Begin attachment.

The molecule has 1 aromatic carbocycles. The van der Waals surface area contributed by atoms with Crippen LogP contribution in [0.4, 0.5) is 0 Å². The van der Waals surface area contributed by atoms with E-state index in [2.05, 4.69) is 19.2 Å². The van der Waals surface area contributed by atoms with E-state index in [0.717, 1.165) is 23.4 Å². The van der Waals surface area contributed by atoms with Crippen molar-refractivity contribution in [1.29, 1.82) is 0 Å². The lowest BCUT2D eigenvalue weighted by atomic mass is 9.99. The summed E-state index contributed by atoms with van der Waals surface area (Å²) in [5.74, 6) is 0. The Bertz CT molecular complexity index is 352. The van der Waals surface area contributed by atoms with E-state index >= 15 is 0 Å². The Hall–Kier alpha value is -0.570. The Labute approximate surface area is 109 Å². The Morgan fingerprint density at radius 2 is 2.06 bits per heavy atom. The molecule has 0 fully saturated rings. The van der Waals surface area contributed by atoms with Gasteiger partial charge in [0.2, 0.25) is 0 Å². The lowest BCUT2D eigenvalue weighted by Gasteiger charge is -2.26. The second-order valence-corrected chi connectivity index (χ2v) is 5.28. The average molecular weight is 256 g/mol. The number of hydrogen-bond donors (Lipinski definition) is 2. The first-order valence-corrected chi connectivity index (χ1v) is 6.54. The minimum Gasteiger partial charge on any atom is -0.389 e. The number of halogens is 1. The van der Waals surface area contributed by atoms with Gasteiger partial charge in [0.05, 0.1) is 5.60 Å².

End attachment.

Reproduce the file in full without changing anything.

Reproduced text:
The molecule has 1 aromatic carbocycles. The van der Waals surface area contributed by atoms with Crippen LogP contribution in [0.4, 0.5) is 0 Å². The van der Waals surface area contributed by atoms with E-state index in [2.05, 4.69) is 19.2 Å². The van der Waals surface area contributed by atoms with E-state index in [0.717, 1.165) is 23.4 Å². The van der Waals surface area contributed by atoms with Crippen molar-refractivity contribution in [1.29, 1.82) is 0 Å². The lowest BCUT2D eigenvalue weighted by atomic mass is 9.99. The summed E-state index contributed by atoms with van der Waals surface area (Å²) in [5.74, 6) is 0. The Bertz CT molecular complexity index is 352. The van der Waals surface area contributed by atoms with E-state index >= 15 is 0 Å². The Hall–Kier alpha value is -0.570. The Labute approximate surface area is 109 Å². The Morgan fingerprint density at radius 2 is 2.06 bits per heavy atom. The molecule has 0 fully saturated rings. The van der Waals surface area contributed by atoms with Gasteiger partial charge in [0.2, 0.25) is 0 Å². The lowest BCUT2D eigenvalue weighted by Gasteiger charge is -2.26. The second-order valence-corrected chi connectivity index (χ2v) is 5.28. The average molecular weight is 256 g/mol. The number of hydrogen-bond donors (Lipinski definition) is 2. The first-order valence-corrected chi connectivity index (χ1v) is 6.54. The minimum Gasteiger partial charge on any atom is -0.389 e. The number of halogens is 1. The van der Waals surface area contributed by atoms with Gasteiger partial charge in [0.05, 0.1) is 5.60 Å².